Several leading environmental groups this week asked for an administrative court review of Minnesota's plan for the state's first proposed copper nickel mine, saying it violates state law and won't protect taxpayers from long-term environmental problems.

The request for a contested case hearing before an administrative law judge was expected, and is typical with big and controversial projects such as PolyMet Mining Corp.'s proposed open-pit mine near Hoyt Lakes. Barb Naramore, assistant commissioner for the Minnesota Department of Natural Resources, said "we will carefully consider the petition."

Under state law, the DNR can decide whether to submit the petition to an administrative court, a step that would introduce a new delay in what has already been a lengthy regulatory review. If the DNR says no, the environmental groups can appeal to the Minnesota Court of Appeals.

PolyMet officials said in a statement they are confident that they can build and operate the mine while protecting Minnesota's natural resources. "The same thoroughness that went into the development of the environmental review was applied in the preparation and drafting of the permits," they said.

The petitions say there are many issues where material facts are in dispute and must be resolved before the state can issue PolyMet a permit to mine.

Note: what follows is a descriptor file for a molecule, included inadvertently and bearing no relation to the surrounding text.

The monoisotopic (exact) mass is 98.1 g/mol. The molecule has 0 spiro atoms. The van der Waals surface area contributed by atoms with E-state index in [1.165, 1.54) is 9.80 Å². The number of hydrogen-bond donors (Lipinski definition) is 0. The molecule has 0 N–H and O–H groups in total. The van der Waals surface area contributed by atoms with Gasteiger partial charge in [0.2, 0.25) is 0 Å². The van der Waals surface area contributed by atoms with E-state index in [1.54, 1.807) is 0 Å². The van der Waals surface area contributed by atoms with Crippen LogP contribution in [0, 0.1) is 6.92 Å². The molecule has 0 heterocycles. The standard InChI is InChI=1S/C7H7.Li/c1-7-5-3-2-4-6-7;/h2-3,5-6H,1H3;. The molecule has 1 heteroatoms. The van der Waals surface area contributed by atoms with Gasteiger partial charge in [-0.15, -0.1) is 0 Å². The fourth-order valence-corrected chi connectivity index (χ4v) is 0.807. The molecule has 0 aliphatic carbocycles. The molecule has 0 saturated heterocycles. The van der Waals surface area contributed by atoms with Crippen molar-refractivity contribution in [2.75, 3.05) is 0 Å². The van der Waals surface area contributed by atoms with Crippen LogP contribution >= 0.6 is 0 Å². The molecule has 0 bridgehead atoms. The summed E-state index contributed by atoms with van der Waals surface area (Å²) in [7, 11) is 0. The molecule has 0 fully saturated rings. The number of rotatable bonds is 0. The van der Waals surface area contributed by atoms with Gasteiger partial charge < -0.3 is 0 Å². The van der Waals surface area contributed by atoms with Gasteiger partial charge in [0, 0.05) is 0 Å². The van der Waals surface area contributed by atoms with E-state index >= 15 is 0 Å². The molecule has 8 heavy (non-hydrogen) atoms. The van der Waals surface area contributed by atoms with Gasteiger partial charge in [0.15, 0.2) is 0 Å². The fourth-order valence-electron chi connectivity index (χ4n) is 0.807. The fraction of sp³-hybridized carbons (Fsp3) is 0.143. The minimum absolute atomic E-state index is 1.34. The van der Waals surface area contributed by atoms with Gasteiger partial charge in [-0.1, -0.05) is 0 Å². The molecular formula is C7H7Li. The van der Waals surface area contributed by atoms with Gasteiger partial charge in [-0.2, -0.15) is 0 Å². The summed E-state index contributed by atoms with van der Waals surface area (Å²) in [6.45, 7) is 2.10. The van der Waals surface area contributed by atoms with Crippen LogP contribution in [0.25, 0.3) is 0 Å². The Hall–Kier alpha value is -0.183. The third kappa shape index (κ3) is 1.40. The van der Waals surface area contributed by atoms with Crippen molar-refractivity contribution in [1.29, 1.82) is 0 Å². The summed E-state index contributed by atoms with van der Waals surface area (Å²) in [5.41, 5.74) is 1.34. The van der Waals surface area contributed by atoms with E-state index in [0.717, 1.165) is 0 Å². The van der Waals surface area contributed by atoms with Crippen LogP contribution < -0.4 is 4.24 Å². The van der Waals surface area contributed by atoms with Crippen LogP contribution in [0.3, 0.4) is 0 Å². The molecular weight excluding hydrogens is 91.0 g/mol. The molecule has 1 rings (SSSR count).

One is the safety and stability of an old tailings basin where PolyMet plans to store mining residue, which critics say is far more toxic than the tailings produced by the taconite mine for which it was created. The environmental groups called the structure "a disaster waiting to happen."

Their petitions also argues that the state's "financial assurance" plan, designed to protect taxpayers from long-term environmental costs, is inadequate because the mine won't produce sufficient revenue to cover PolyMet's obligations to the state.

One petition was filed by WaterLegacy, and the other jointly by the Minnesota Center for Environmental Advocacy, the Center for Biological Diversity and the Friends of the Boundary Waters Wilderness.